The year was 1977. Senior curator of National Museum of Natural History in Delhi, Vilas Gogate, was at his desk when a call came from a family in Ooty. The basement of the house that they had recently purchased from a late British Army general’s family had a collection of boxes which contained bird’s eggs, in all shapes and sizes. “I rushed there and what I saw left me amazed. There were boxes of eggs with dates marked on them, some dating back to 18th century. There was even a large ostrich egg, which isn’t even found in India. I brought the eggs to the museum. Now, it’s all burnt in the fire; no one will see it again. It is lost to the future generations,” says the taxidermist who retired as senior curator in 1998 after 22 years of service.
Like the eggs, thousands of specimens – from mammals to amphibians, reptiles and birds, butterflies to reptiles – which were preserved by Gogate and scientists like him were gutted in a major fire at the museum in the wee hours of Tuesday.
Ask him about any favourites and he says, “Each exhibit was special, but we had some collections which were so valuable that we didn’t even display it except on a special occasion. There was one specimen, a partially melanine black tiger skin which came to us in 1987-88. It had been confiscated by the Customs department. It was the only one-of-its-kind in the country. There were extinct animals, like a cheetah head which some British lady had donated to the Zoological Survey of India and they had given it to us. All this is lost to the future generations now as it is impossible to build this collection again. Very few people even practise taxidermy now,” says Gogate.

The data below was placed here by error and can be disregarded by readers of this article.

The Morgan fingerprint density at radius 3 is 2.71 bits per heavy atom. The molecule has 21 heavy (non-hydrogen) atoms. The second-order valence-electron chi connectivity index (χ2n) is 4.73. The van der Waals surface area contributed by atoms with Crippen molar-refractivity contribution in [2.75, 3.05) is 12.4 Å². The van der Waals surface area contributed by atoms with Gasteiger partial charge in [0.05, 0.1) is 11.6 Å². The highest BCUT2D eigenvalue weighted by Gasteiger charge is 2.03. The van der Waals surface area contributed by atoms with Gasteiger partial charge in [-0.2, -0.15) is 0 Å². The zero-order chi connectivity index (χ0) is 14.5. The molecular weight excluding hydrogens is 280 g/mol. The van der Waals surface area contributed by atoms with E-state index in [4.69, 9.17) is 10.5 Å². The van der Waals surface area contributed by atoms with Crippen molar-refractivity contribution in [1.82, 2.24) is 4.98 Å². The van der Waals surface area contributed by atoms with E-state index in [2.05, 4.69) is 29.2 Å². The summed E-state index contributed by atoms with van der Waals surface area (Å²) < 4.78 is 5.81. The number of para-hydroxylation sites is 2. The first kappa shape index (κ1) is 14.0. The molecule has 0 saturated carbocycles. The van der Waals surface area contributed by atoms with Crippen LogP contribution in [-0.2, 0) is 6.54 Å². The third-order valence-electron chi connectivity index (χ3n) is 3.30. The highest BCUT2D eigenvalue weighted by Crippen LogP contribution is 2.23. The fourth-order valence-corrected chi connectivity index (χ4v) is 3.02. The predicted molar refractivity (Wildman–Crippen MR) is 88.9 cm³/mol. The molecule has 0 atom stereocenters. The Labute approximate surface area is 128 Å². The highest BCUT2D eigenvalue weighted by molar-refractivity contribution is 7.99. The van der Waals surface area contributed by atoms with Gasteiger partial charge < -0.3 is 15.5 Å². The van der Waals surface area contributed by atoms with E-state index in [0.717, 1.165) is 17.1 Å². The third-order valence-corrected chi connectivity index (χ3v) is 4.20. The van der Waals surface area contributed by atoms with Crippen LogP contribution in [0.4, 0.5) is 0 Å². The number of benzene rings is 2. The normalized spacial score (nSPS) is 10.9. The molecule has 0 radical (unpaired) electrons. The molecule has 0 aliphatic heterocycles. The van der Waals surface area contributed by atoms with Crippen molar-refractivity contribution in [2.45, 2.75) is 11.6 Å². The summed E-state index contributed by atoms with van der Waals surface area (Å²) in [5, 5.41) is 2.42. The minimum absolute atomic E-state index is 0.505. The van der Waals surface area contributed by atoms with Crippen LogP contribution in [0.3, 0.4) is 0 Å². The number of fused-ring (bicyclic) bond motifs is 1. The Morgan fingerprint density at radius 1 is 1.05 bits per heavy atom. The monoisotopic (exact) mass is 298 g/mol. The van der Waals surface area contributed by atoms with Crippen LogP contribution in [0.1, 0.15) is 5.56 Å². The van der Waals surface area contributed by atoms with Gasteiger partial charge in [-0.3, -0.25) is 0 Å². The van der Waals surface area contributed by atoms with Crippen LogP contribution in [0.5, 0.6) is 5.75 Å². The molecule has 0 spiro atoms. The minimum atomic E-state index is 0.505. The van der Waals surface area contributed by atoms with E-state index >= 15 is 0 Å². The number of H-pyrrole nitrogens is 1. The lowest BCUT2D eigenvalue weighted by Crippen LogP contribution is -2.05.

At his residence in Pune where his phones have been ringing since morning, he recalls the days when the museum opened in 1978. “After the Stockholm conference, Prime Minister Indira Gandhi decided to start the museum which was to act as a mouthpiece of Ministry of Environment and Forests. It was supposed to convey message of conservation through various programmes and even open district centres.
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But a few years into it, the museum was not so important anymore. Forget district-wise centres, we didn’t even get a space for national museum and kept operating out of the FICCI building till yesterday,” says Gogate, who had left National History Museum in Baghdad to join NMNH.
And it is the FICCI he blames for “choking” the museum for years. “In today’s time, money is important. Heritage and culture takes the backseat. For FICCI, the museum was secondary. They did everything to hinder us. Our cars and that of visitors were not allowed to park despite us occupying six floors. They would close visitors’ entry to museum on days of their events and schoolchildren often returned from the gate,” he says.
Gogate says that for 25 years, he heard of the museum shifting to a new location, but the land was never procured. “Once we were shown a place near the zoo on Bhairon Marg but the main drainage pipeline was passing through there and hence construction wasn’t possible.
There was another place, which is a park now. But there were overheard wires there and we could construct only to one-and-a-half floor.
How can one build a national museum there? There was never a government will or else we would have had our own place,” he said.
With museums across the world turning to sculptures now that taxidermy is slowly losing popularity, Gogate says the government should now focus on empowering the regional centres, which do have a few good exhibits left. “Whatever we can salvage from the fire, must be must be preserved along with exhibits at regional centres. It might be the last of it as taxidermy is a dying art,” he signs off.